Over the New Year’s weekend, I finished reading the novel, Love in the time of Chlorea, by Gabriel Garcia Marquez, which is a story about the 50-year love triangle between Fermina Daza, Florentino Ariza and Doctor Juvenal Urbino set in the late 19th century.While, unlike my mother, I did enjoy the book, I can see how she found it to be painfully slow paced, and the main character, Floretino, extraordinarily whiney and pathetic. My mom stopped reading the book three-quarters though. Being very cognizant of my own obsession compulsion with finishing books I’ve begun, I asked how she could have possibly stopped, especially so close to the end, to which she simply replied, “life is too short.” And you really can’t argue with that.
I’ve always been interested in reading Love In the Time of Cholera, and those of you familiar with my favorite movie, Serendipity, will remember that the book itself is integral to the romantic fate of the film’s protagonists, Jonathan Trager and Sara Thomas. My interest for the book was piqued once again when I recently discovered that the novel had been adapted into a film. There seemed like no better time to finally pick up a copy and start reading.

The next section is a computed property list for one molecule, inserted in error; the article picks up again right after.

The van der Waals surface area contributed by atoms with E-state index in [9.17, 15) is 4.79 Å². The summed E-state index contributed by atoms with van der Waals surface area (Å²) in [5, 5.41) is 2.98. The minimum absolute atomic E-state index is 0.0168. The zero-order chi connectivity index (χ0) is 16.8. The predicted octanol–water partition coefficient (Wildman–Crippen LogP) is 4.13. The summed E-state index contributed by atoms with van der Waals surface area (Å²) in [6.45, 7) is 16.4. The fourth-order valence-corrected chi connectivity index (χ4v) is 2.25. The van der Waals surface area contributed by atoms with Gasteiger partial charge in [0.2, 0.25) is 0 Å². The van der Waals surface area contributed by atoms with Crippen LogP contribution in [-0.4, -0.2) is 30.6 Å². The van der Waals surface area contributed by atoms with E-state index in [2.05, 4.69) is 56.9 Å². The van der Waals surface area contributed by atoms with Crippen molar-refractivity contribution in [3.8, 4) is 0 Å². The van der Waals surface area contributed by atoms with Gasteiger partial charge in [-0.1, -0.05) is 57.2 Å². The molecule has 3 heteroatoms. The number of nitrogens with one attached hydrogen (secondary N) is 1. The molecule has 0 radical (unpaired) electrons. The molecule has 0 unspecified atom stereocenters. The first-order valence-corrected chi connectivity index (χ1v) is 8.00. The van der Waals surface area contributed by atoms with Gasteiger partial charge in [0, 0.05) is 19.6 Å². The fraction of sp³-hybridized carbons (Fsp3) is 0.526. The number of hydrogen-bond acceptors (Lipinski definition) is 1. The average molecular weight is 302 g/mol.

I thought the plot was interesting, as I generally find non-Danielle Steel romance novels to be, but was overwhelmingly troubled by Florentino’s notion of love, and absolutely repulsed by his behavior, particularly his constant “whoa is me” sexual diversions. The man literally sleeps with half of the southern hemisphere (622 love affairs in all), all in the name of love, before declaring his steadfast love to an elderly widower, Fermina, his long-lost teenage love, to whom he falsely sings that he has always been true to her. I mean, puleease. I completely agreed with my mom that he is a whiney, pathetic, and a very sad little man. Some think this novel is a heart-warming story about the enduring power of true love. I say bullshit. Please do excuse my language. And don't get my wrong, I did like the novel, but despised Florentino with a passion.